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Born in Belfast, daughter of the legendary Markey Robinson, Annie was exposed to the art world from a young age and spent much of her childhood travelling the Irish countryside with her father. During these travels, Annie fell in love with the simple rural life of the Irish countryside with its serene fishing villages and cottages so avidly captured in her father's art. These early childhood memories became the basis for much of her art in later life. At the age of twelve Annie emigrated to America with her mother and sister. Annie went on to study at the University of Washington in Seattle where she took part-time art classes at the Cornish Art School. She later travelled extensively throughout the United States, the Pacific Islands and to Australia and New Zealand. Annie eventually settled in Hawaii where she remained for seven years, painting scenes of rural Polynesian life. Annie has said, "In a strange way my father and I were drawn to life and art in similar ways. I think the joy and romance of a moment of life was the same for both of us and that is what we try to communicate as artists." For her landscapes Annie works solely from her imagination, drawing upon her childhood experience of travelling around the Irish countryside with Markey, for inspiration. As well as her father, Annie names Vincent Van Gogh and Paul Gauguin as influences and Dan O'Neill and Nora McGuiness as her favourite Irish Artists. Her works contain the same flat plains of un-modulated colour which is so characteristic of her father's work, but in Annie's work the sombre, muted earth tones used by Markey are replaced with a more vivid and vibrant palette. Although both Markey and Annie share a nostalgic and idealistic view of rural Ireland, Markey's landscapes have a sense of sadness and regret and a disconnection from the modern world whereas Annie's works are a joyous celebration of rural Irish life, inviting the viewer to partake in that joy. This celebration of a simpler life is something that Annie finds very important in the current economic climate. As a way to combat the recession, she recommends trading in the busy stressful, urban life and in her own words; "getting a cottage with chickens and a goat and cutting some peat".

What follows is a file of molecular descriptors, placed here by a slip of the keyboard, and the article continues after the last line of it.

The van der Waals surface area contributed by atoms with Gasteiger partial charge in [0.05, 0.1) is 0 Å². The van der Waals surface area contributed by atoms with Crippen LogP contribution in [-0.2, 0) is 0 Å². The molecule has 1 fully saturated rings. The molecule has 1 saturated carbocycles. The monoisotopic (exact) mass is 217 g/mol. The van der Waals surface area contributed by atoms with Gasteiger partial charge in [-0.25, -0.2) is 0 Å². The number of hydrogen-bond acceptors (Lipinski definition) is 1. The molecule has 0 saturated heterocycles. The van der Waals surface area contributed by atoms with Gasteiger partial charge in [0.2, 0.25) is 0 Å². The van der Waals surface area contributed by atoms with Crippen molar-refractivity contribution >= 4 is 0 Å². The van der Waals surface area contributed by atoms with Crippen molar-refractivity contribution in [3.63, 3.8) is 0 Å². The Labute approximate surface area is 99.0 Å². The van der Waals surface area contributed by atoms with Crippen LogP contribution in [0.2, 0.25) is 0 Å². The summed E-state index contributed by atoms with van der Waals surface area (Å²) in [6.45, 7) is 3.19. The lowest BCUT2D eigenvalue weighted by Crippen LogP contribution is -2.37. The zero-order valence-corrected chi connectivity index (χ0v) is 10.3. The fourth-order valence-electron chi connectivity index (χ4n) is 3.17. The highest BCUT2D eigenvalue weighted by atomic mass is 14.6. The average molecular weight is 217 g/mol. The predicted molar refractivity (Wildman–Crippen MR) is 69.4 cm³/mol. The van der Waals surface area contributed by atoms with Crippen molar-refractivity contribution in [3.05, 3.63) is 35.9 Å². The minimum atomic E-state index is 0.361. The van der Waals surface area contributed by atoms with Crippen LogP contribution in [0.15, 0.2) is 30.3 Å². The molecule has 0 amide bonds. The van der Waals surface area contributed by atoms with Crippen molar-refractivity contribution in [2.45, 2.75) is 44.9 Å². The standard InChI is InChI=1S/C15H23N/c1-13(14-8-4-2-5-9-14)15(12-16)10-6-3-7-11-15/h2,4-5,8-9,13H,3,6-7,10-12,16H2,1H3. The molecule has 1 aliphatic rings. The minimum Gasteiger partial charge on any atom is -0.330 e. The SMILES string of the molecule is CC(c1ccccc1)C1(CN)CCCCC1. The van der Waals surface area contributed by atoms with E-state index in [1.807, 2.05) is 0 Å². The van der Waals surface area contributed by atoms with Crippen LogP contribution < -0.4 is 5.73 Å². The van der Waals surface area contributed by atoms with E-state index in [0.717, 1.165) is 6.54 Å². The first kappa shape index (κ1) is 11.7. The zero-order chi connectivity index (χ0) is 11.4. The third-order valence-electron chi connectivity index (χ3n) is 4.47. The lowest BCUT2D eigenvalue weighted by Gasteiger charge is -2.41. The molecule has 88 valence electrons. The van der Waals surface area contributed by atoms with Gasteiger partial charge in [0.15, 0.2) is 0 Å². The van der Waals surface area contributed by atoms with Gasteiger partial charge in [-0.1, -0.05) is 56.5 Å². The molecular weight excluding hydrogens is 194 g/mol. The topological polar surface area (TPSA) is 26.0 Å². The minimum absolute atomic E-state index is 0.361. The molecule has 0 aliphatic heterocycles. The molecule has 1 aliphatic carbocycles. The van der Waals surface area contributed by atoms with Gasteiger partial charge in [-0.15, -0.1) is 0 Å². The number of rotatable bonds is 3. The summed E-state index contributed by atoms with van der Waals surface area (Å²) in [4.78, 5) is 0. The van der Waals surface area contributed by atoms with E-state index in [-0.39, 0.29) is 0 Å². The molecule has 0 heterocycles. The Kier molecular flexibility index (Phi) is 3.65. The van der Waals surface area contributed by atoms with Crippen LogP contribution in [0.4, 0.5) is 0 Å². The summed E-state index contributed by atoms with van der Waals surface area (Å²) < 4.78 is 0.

Artwork by Annie Robinson View All Work